Now we define surface elements. In Cartesian coordinates they are given by
    $$\mathrm{d}^2 \vec{S}=\frac{\partial \vec{x}}{\partial \lambda_1} \times \frac{\partial \vec{x}}{\partial \lambda_2},$$
    where ##\lambda_1## and ##\lambda_2## are any parameters describing the surface. Written in Cartesian components you have
    $$\mathrm{d} \overline{S}_a = \epsilon_{abc} \frac{\mathrm{d} x^b}{\mathrm{d} \lambda_1} \frac{\mathrm{d} x^c}{\mathrm{d} \lambda_2} .$$
    Of course, it's also simple to write this in terms of the generalized coordinates:
    $$\mathrm{d}^2 \overline{S}_a=\epsilon_{abc} \frac{\partial x^b}{\partial q^j} \frac{\partial x^c}{\partial q^k} \frac{\mathrm{d} q^j}{\mathrm{d} \lambda_1} \frac{\mathrm{d} q^k}{\mathrm{d} \lambda_2}.$$
    Now since we assume that ##\mathrm{d} \overline{S}_a## are Cartesian covariant (!) components (with lower indices!), the transformation to the holonomous co-vector components is given by
    $$\mathrm{d}^2 S_i=\frac{\partial x^a}{\partial q^i} \mathrm{d}^2 \overline{S}^a = \epsilon_{abc} \frac{\partial x^a}{\partial q^i} \frac{\partial x^b}{\partial q^j} \frac{\partial x^c}{\partial q^k} \frac{\mathrm{d} q^j}{\mathrm{d} \lambda_1} \frac{\mathrm{d} q^k}{\mathrm{d} \lambda_2}.$$
    This shows that the Levi-Civita symbol are no covariant tensor components, because what appears instead of the Levi-Civita symbol in the general basis and co-basis formalism is the Levi-Civita tensor
    $$\Delta_{jkl}=\epsilon_{abc} \frac{\partial x^a}{\partial q^i} \frac{\partial x^b}{\partial q^j} \frac{\partial x^c}{\partial q^k} =\epsilon_{jkl} \mathrm{det} T.$$
    But now we have
    $$g_{jk}=\delta_{ab} \frac{\partial x^a}{\partial q^j} \frac{\partial x^b}{\partial q^k}$$
    This implies that
    $$g=\mathrm{det} (g_{jk})=\mathrm{det}(T^t T)=(\mathrm{det} T)^2.$$
    Now we assume that the order of the ##q^j## is chosen such that ##\mathrm{det} T>0##. Then we can write
    $$\Delta_{jkl}=\sqrt{g} \epsilon_{jkl}.$$
    And this is a generally covariant tensor, the Levi-Civita tensor.

    The same holds true for the volume element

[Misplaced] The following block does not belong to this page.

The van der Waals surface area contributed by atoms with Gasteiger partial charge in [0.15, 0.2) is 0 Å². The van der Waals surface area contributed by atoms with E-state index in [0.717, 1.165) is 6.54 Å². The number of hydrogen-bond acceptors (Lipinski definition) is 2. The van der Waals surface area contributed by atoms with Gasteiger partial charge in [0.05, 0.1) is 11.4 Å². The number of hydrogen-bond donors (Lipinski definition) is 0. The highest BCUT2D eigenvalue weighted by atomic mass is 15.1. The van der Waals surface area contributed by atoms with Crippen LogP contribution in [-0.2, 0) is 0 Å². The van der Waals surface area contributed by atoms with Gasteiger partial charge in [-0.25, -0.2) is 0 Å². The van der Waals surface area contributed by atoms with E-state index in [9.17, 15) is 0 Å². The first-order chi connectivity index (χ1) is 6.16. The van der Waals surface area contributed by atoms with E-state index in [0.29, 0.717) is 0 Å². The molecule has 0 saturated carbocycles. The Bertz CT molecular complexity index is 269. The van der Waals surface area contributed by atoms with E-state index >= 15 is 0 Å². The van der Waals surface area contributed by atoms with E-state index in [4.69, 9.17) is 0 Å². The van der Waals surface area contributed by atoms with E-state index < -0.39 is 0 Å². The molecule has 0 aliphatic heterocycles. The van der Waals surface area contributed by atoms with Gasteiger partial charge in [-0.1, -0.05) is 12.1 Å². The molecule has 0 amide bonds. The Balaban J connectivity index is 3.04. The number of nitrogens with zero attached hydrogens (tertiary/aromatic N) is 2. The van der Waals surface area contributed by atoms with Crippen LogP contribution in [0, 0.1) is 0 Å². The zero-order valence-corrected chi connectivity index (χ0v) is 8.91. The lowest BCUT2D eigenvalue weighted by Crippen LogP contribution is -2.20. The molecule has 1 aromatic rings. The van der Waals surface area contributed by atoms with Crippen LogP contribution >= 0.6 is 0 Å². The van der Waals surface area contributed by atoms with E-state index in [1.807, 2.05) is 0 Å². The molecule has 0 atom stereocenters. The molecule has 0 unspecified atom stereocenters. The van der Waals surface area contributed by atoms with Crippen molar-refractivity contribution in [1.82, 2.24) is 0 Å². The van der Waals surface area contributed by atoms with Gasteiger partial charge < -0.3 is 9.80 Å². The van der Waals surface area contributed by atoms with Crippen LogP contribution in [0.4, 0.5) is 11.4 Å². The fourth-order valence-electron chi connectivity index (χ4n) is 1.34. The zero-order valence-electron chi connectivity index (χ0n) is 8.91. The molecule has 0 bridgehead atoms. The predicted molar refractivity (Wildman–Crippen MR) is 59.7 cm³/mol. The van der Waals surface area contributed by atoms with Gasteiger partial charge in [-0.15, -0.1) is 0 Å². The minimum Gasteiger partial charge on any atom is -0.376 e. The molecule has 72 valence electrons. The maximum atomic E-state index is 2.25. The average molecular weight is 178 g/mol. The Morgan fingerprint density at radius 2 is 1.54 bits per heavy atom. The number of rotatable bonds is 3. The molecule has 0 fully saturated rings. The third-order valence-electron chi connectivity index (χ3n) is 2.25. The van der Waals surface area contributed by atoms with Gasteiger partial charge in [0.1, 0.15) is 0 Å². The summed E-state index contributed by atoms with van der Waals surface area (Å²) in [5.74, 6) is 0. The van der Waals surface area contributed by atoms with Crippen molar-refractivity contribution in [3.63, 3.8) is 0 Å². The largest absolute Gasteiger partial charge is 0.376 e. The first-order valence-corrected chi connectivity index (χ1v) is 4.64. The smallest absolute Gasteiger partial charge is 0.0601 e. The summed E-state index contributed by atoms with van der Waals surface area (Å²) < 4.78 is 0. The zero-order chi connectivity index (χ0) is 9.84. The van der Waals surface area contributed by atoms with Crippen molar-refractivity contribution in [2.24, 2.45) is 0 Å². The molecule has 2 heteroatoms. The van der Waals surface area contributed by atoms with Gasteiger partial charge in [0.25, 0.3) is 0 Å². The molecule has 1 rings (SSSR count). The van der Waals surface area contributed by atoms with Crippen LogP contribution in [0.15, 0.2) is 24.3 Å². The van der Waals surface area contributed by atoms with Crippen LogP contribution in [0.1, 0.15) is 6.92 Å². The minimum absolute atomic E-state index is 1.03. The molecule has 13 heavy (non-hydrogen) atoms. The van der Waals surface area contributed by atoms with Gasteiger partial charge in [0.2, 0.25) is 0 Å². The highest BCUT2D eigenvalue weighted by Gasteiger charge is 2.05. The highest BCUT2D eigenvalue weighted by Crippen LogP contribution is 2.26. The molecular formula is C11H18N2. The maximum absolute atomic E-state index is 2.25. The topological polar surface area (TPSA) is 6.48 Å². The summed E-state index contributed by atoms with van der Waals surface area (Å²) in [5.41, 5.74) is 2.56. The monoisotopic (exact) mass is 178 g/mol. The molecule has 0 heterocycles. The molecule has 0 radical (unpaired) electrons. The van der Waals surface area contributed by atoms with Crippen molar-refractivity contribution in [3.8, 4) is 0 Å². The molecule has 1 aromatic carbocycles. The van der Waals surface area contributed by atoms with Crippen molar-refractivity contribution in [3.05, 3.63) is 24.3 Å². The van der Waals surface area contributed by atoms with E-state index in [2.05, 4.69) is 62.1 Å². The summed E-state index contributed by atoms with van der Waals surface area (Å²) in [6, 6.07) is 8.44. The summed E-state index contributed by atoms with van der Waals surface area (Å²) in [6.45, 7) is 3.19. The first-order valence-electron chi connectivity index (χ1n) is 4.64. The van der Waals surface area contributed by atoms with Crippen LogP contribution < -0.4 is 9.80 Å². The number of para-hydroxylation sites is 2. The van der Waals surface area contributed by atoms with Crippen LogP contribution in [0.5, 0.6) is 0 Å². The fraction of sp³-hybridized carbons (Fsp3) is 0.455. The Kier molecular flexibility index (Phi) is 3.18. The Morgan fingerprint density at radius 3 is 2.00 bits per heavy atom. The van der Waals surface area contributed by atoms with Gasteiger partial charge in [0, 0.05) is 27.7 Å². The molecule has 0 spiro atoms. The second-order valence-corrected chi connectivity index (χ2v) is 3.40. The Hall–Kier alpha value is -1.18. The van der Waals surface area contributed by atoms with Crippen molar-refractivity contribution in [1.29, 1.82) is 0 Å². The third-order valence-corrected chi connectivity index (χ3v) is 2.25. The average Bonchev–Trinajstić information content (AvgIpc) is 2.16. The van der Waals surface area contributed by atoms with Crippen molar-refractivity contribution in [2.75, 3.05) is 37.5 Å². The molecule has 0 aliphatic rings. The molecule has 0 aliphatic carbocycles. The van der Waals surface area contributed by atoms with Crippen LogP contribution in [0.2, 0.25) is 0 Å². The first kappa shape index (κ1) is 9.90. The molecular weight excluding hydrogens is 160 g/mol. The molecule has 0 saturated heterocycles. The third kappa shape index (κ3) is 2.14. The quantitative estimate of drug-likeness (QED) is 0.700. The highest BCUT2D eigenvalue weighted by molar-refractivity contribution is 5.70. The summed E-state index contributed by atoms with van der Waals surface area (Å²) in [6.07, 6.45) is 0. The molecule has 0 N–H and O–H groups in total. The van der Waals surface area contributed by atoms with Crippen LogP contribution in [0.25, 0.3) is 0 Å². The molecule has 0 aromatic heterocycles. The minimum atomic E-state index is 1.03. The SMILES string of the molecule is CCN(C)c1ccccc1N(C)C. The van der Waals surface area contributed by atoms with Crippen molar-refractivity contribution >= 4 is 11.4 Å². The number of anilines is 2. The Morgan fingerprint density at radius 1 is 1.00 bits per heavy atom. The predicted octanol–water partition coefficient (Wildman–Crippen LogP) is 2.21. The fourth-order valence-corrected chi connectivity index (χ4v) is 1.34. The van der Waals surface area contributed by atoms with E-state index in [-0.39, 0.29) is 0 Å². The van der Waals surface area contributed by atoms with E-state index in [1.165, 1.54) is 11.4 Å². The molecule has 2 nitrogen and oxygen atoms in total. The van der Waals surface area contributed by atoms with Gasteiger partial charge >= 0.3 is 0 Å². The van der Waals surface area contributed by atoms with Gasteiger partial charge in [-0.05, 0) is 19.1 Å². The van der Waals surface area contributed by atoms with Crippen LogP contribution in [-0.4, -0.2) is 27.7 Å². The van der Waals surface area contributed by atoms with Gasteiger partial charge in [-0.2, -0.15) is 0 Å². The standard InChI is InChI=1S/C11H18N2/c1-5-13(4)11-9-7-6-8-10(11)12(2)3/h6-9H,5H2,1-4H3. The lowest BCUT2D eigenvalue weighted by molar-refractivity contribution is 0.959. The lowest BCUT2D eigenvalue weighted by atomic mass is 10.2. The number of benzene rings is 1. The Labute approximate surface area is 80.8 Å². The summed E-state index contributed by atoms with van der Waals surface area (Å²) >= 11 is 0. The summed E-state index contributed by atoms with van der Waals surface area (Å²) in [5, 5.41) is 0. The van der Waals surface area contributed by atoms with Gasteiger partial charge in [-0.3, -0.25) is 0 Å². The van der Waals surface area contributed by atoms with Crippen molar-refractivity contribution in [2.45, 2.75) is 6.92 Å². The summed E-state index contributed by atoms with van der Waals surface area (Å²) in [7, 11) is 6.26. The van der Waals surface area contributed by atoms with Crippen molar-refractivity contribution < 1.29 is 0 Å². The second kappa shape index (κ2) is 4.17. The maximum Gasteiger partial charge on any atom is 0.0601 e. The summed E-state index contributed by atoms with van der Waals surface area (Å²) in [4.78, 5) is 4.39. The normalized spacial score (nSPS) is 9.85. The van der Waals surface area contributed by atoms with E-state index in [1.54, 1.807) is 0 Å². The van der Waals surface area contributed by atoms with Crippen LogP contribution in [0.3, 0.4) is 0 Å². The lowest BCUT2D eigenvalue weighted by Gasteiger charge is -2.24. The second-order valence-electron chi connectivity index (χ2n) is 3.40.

$$\mathrm{d} V=\epsilon_{abc} \mathrm{d} x^a \mathrm{d} x^b \mathrm{d} x^c=\Delta_{ijk} \mathrm{d} q^i \mathrm{d} q^j \mathrm{d} q^k.$$

    Now for an orthogonal system you have
    $$(g_{ij})=\mathrm{diag}(h_1^2,h_2^2,h_3^2), \quad h_j=\sqrt{g_{jj}}.$$
    Here in the final equation one must not sum over ##j##. From now on we do not use the Einstein summation convention anymore but write sum symbols explicitly. First of all the determinant of the metric is
    $$g=\det (g_{ij})=(h_1 h_2 h_3)^2 \; \Rightarrow \sqrt{g}=h_1 h_2 h_3.$$
    The volume element thus is
    $$\mathrm{d}V=h_1 h_2 h_3 \epsilon_{ijk} \mathrm{d} q^i \mathrm{d} q^j \mathrm{d} q^k.$$
    Also instead of the holonomous basis vectors one normalizes them, so that in each point one works with a Cartesian coordinate system again, but note that in general you have a different basis in each point of the Euklidean space:
    $$\vec{n}_j=\frac{1}{h_j} \vec{b}_j.$$
    Thus we have for any vector ##\vec{V}##
    $$\vec{V}=\sum_j V^j \vec{b}_j=\sum_{j} \frac{V^j} h_j \vec{n}_j \; \Rightarrow \; \tilde{V}^j=h_j \frac{V^j},$$
    where ##\tilde{V}^j## are vector components with respect to the orthonormal basis ##\vec{n}_j##. For the covariant vector components we use the corresponding co-basis to the ##(\vec{n}_j)##, i.e., we define co-vector components ##\tilde{V}_j## such that for all contra-variant vector components ##\tilde{W}^k## we have
    $$\sum_j \tilde{V}_j \tilde{W}^j=\sum_j V_j W^j = \sum_j V_j \frac{\tilde{W}^j}{h_j} \; \Rightarrow\; \tilde{V}_j=\frac{V_j}{h_j}.$$
    Thus for the surface-element vectors we have
    $$\mathrm{d}^2 \tilde{S}_i=\sum_{j,k} \sqrt{g} \epsilon_{ijk} \frac{1}{h_i} \frac{\mathrm{d} q^j}{\mathrm{d} \lambda_1}\frac{\mathrm{d} q^k}{\mathrm{d} \lambda_2}\mathrm{d} \lambda_1\mathrm{d} \lambda_2.$$
    Now for, e.g., i=1 you get the factor
    $$\frac{\sqrt{g}}{h_1}=h_2 h_3$$
    etc.

    I hope, now it has become clear, why one has the specific factors you mentioned in posting #1.

    All this is of course valid in any Riemannian (or pseudo-Riemannian) space, where you don't start with a flat space. In the pseudo-Riemannian case, e.g., as used as the space-time description in General Relativity, one has to be a bit careful with the signs. Usually one defines the Levi-Civita tensor in 1+3 space-time dimensions by
    $$\Delta^{ijkl}=\frac{1}{\sqrt{-g}} \epsilon^{ijkl}$$
    and
    $$\Delta_{ijkl}=g_{ii'} g_{jj'} g_{kk'} g_{ll'} \Delta^{ijkl}=g \frac{1}{\sqrt{-g}} \epsilon_{ijkl}=-\sqrt{-g} \epsilon_{ijkl},$$
    where ##\epsilon^{ijkl}=\epsilon_{ijkl}## are the usual Levi-Civita symbols with ##\epsilon^{0123}=1## and antisymmetric in all four indices.
     
    Last edited: Jun 29, 2015
  10. Jun 29, 2015 #9
    Thank You sir. Now I correctly get the point. Thank You very much.
    I am writing my understanding below. Please clarify is something is faulty-
    e1 is a basis vector whereas for calculating area of a line element, we need the scalar measure of that vector. That's why we use √e1e2 as it gives the scalar measure.
     
    Last edited: Jun 29, 2015
  11. Jun 29, 2015 #10
    Thanks Vanhees,but much of the post was beyond my scope of understanding. :smile::smile::smile: